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How to Use Social Media for Your Company

June 4, 2018 No Comments

Featured article by Brad Richardson, Independent Technology Author

Social media has revolutionized not just the internet, but the way that people interact with one another in general.

This has obvious implications for personal relationships, but it also means that your business strategies should be adapting, too.

Social media offers a big opportunity for your company to grow and to tap into markets that you might not have even realized existed.

Even with all these benefits, the world of Twitter, Instagram, and Snapchat can also be intimidating and time-consuming to start entirely from scratch — especially since maintaining social media for business is much different than maintaining your personal accounts.

Here are a few tips to get you started, so that you can begin to reap the benefits that social media has to offer.

Pick the right platform(s)

If you’ve never operated a social media account for a business before, it might be best to start with just one platform, particularly if you already have a lot on your plate.

It’s much better to master one platform and then move on to the next, instead of simultaneously neglecting multiple accounts.

As you’re picking the first platform to start with, ask yourself a few questions:

- Where does my target audience search for companies like mine?
- What type of content meshes most easily with my company’s goals?
- What types of information am I hoping to spread with my social media

Search online and see which platforms your competitors use. It’s a good idea to start with these places, where potential customers already know they can find businesses like yours. However, to expand your reach beyond your competitors’ reach, you will eventually need to spread out to additional platforms.

If this doesn’t give you a clear direction, ask yourself what type of content would best represent your company’s products or services. If you sell something that is particularly photogenic, for instance, then Instagram might be the ideal platform for you.

Finally, think about what type of information you’d like your potential customers to glean from your social media account. If you mostly want them to see your hours and your location, then Facebook is probably best for you, where you can post this information in an easily accessible spot on your account.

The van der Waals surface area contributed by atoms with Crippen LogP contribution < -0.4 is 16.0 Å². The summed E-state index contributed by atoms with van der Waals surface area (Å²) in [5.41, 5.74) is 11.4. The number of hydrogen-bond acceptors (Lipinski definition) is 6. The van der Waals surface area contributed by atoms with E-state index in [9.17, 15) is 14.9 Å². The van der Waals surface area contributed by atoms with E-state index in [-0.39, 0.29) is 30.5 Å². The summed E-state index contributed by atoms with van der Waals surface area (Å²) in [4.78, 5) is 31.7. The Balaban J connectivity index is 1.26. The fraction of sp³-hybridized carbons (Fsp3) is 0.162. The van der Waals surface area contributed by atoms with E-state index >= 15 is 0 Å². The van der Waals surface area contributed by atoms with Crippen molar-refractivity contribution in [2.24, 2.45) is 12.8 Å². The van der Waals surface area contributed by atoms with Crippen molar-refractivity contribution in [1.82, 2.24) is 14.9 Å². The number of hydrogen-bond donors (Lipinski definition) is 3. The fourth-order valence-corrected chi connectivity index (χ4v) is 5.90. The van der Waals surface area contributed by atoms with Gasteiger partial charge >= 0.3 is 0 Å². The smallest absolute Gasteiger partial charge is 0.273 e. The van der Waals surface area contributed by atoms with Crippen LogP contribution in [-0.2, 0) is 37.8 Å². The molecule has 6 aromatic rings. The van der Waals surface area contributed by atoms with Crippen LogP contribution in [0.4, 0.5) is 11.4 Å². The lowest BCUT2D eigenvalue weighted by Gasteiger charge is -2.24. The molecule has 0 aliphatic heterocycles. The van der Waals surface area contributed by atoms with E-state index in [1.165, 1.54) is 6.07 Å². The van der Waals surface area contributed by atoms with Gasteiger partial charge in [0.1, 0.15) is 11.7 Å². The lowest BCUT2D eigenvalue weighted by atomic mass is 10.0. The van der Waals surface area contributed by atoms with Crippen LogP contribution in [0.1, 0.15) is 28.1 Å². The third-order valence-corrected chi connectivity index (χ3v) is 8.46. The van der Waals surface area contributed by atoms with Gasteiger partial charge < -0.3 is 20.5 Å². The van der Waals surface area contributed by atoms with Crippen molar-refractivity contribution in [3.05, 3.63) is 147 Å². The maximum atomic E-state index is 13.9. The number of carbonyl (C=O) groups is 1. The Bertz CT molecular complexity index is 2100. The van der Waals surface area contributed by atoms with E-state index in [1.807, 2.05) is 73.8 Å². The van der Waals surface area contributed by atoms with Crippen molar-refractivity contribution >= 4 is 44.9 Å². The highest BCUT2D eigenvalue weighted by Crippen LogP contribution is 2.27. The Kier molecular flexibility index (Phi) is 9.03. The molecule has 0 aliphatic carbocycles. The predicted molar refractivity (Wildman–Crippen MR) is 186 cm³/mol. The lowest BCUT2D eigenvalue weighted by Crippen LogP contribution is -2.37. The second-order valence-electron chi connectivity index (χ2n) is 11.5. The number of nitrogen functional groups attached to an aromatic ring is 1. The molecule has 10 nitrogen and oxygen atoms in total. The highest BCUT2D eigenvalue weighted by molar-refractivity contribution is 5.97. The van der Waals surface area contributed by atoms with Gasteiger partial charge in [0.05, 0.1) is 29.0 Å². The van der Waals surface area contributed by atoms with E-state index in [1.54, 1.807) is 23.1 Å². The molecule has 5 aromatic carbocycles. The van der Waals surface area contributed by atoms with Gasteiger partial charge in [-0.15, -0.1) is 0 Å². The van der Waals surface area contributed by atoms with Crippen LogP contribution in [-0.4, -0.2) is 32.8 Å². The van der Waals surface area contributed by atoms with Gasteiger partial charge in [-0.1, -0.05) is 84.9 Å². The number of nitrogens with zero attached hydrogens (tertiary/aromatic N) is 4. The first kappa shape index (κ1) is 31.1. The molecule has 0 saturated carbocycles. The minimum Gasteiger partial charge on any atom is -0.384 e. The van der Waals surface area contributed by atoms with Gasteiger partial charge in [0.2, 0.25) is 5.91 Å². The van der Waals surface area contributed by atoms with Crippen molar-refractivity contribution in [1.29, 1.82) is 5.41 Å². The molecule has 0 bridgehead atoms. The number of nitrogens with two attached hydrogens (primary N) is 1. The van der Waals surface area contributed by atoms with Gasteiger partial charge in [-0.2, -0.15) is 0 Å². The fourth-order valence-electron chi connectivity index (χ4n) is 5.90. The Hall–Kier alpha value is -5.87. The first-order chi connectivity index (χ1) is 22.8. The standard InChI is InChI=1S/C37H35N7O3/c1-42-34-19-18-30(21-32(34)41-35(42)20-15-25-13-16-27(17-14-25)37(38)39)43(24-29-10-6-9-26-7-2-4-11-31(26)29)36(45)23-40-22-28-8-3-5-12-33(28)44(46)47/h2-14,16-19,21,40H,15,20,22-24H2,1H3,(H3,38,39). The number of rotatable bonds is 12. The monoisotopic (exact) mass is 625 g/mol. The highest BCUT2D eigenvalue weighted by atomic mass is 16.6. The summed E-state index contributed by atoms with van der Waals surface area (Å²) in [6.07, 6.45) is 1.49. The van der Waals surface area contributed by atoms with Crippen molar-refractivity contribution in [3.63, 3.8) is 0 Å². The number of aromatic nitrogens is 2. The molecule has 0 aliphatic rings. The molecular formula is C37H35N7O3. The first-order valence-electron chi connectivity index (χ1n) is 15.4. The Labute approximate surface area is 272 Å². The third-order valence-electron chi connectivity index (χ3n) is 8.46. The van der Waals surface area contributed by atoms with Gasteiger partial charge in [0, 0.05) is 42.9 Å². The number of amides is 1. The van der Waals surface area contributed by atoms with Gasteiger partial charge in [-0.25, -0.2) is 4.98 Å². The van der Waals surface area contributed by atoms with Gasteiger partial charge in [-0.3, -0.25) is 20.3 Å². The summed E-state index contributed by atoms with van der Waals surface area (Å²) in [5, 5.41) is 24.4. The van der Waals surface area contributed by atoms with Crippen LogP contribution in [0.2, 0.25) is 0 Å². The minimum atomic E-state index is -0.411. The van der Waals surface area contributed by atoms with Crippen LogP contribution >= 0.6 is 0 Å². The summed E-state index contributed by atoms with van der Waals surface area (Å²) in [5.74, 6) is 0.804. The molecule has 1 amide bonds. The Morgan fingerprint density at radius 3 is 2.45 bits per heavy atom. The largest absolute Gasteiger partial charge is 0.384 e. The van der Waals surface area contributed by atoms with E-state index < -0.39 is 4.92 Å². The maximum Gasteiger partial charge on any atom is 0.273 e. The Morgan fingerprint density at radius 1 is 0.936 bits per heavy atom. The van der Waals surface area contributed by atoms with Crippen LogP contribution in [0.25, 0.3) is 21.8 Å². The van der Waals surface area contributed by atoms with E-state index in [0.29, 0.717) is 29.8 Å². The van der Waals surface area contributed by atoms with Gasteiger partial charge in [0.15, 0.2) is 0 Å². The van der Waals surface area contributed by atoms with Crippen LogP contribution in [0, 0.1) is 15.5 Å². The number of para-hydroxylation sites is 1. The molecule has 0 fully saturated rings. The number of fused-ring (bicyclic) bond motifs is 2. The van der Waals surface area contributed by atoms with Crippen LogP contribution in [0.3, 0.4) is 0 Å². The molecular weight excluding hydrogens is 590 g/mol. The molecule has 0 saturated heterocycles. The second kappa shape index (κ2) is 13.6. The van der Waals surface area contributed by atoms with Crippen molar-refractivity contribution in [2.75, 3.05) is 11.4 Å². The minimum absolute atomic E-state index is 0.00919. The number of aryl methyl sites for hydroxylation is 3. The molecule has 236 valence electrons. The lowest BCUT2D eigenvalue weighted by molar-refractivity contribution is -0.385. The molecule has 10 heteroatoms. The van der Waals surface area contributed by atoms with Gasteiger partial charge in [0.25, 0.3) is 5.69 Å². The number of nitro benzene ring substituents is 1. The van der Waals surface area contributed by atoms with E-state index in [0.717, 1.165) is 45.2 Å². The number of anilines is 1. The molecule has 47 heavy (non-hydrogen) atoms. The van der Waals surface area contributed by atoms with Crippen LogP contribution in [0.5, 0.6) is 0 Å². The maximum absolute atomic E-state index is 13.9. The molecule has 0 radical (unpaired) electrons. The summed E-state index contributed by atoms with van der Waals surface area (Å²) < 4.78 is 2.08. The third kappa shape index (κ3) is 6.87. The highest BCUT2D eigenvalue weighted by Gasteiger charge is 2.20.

Don’t be afraid to ask questions

Whether you’re a baker looking for the next killer cheesecake recipe, or a custom manufacturer looking to tighten up your product line, don’t shy away from using social media as a way to ask questions.

Asking questions, and looking for ways to freshen up your business, is a great way for customers to give you feedback and for you to interact with other business owners. These interactions can make one-time customers into loyal regulars, and can make other business owners into business partners or collaborators.

Social media is all about connecting people, so don’t be afraid to reach out and search for the answers that your business needs.

Re-evaluate regularly

As you should be doing with your website, revisit your social media accounts regularly and make sure that all of the information is up to date and is presented in the most aesthetically pleasing way possible.

Social media is constantly changing and evolving, and it’s important that you spend the time it takes to keep up with at least the biggest of these changes.

Set dates for these evaluations ahead of time, and stick to a schedule — say, once every six months. Staying on top of any glitches or mistakes in your social media will make it easier to keep your accounts in peak shape, and it will make it more likely that your accounts will benefit your company both now and into the future.  

Brad Richardson

Brad is a regular contributor to numerous websites within multiple industries and is frequently hired by webmasters to write about specific topics for their sites. He also loves writing about video games almost as much as he loves playing them. Brad is also the founder and creator of littlestbookshelf.com, where children’s books are regularly reviewed.

SOCIAL BUSINESS

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